Monday, November 8, 2010

Why Should Anyone Trust Your Vision?

I recently commented on a post (11/3/10) by John Kotter--Harvard Business Review Blogger: Why Should Anyone Trust Your Vision.  He brings up an interesting point about how and why leaders now need to engage their people in the decision-making process, to get their buy-in, in order to get the job (of change) done. I thought I'd share my comment here on my Blog:


Thanks for bring up this issue. No doubt, getting multi-levels of the organization deeply involved in developing and debating the "vision" (and most other things for that matter) is THE way to go. I've seen it drive great results as a corporate officer and now as an executive coach. However, I would like to address another dimension of the breakdown of trust. If I assume that the same top management team who was in place during the debacle is the team in place now, it is time to "own up". Nothing much matters if they don't. When we were young, most of us were taught to "own up to our mistakes and learn from them." This simple axiom must be embraced for any leader who wants genuine credibility. So, what is the implication? The leadership team in charge during the “great decline” needs to take visible ownership for mistakes made and ask the rest of the organization to do the same. It might start with this simple statement: "We blew it. We made assumptions that were flawed and lost sight of our values. We forgot what made us great and were seduced by short term gains. Now we need to focus on the solution and ask that all of you play a role in returning our company to greatness." Now, talk is cheap. The action that follows this admission must address the right issues and involve the entire organization. I see all too often that the insecurities (egos) of top leaders prevent them from seeing reality. They forget about the power of empathy. They forget to ask, “If I were one of these employees, would I trust this leadership team?” This is simple stuff, but it separates the great leaders from everyone else.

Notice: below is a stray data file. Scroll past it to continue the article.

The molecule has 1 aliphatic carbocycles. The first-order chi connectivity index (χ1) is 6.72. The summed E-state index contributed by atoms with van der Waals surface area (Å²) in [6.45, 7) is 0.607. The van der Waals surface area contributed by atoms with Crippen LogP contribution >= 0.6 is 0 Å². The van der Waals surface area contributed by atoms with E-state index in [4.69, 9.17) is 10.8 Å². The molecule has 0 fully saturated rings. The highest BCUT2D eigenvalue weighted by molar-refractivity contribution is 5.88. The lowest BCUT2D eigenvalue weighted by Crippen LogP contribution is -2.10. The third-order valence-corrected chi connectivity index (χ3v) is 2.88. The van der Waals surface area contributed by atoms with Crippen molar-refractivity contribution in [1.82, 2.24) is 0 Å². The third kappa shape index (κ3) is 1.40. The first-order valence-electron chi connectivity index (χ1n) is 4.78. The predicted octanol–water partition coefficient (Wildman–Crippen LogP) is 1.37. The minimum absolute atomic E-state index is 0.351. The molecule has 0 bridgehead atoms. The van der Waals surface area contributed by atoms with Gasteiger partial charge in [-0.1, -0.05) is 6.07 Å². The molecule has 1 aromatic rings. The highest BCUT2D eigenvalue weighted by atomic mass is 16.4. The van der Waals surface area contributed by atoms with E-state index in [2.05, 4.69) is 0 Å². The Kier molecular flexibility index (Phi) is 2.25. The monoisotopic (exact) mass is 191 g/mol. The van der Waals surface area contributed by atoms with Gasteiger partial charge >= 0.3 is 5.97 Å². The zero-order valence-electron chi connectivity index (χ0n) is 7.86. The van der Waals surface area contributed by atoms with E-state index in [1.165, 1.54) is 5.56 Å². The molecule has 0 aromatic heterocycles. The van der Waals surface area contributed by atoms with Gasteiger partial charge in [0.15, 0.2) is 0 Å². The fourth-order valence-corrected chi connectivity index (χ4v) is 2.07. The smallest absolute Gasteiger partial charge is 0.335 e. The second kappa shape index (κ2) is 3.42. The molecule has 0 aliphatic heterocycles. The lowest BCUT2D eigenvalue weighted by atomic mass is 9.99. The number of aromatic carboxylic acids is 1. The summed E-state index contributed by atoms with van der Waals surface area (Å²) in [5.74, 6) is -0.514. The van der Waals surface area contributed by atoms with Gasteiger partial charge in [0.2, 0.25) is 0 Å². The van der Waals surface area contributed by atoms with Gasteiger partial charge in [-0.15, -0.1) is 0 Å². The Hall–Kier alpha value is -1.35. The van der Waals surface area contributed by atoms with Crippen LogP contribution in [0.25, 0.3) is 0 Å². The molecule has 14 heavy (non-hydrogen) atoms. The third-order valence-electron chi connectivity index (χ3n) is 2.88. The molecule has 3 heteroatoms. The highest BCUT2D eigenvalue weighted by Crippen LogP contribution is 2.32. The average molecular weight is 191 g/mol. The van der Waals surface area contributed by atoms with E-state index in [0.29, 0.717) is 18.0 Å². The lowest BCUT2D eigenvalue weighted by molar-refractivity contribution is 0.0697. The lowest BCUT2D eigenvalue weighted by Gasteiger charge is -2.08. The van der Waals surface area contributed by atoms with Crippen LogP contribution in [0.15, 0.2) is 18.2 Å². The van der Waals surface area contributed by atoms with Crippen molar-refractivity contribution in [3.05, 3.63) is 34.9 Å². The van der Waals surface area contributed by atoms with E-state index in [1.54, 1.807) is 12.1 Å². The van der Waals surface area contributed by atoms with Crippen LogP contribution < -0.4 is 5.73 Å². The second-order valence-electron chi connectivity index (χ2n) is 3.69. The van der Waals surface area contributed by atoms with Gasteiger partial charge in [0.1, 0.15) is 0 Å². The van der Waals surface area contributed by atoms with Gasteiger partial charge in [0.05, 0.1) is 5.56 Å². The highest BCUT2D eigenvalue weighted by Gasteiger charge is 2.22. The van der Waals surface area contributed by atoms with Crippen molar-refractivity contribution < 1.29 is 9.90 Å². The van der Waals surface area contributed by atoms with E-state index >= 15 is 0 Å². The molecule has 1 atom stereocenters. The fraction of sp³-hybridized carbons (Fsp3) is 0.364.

Be sure to read John Kotter's complete post at:

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